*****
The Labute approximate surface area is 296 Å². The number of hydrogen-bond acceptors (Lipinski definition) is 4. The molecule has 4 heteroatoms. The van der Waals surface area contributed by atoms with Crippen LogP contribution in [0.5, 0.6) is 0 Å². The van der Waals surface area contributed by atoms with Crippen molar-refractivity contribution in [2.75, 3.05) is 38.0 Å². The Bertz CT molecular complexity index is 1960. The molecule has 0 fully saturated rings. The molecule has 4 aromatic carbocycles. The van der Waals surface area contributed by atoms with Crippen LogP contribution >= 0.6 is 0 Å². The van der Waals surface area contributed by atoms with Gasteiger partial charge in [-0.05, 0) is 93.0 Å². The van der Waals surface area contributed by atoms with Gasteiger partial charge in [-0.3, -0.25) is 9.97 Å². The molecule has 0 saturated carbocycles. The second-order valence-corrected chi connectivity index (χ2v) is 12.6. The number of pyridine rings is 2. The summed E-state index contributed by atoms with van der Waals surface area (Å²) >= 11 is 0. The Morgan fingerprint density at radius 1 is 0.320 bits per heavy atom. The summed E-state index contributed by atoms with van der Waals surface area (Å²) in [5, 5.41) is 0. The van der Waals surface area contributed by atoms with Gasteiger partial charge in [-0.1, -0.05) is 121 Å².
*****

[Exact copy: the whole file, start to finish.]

The Labute approximate surface area is 296 Å². The number of hydrogen-bond acceptors (Lipinski definition) is 4. The molecule has 4 heteroatoms. The van der Waals surface area contributed by atoms with Crippen LogP contribution in [0.5, 0.6) is 0 Å². The van der Waals surface area contributed by atoms with Crippen molar-refractivity contribution in [2.75, 3.05) is 38.0 Å². The Bertz CT molecular complexity index is 1960. The molecule has 0 fully saturated rings. The molecule has 4 aromatic carbocycles. The van der Waals surface area contributed by atoms with Crippen LogP contribution >= 0.6 is 0 Å². The van der Waals surface area contributed by atoms with Gasteiger partial charge in [-0.05, 0) is 93.0 Å². The van der Waals surface area contributed by atoms with Gasteiger partial charge in [-0.3, -0.25) is 9.97 Å². The molecule has 0 saturated carbocycles. The second-order valence-corrected chi connectivity index (χ2v) is 12.6. The number of pyridine rings is 2. The summed E-state index contributed by atoms with van der Waals surface area (Å²) >= 11 is 0. The Morgan fingerprint density at radius 1 is 0.320 bits per heavy atom. The summed E-state index contributed by atoms with van der Waals surface area (Å²) in [5, 5.41) is 0. The van der Waals surface area contributed by atoms with Gasteiger partial charge in [-0.1, -0.05) is 121 Å².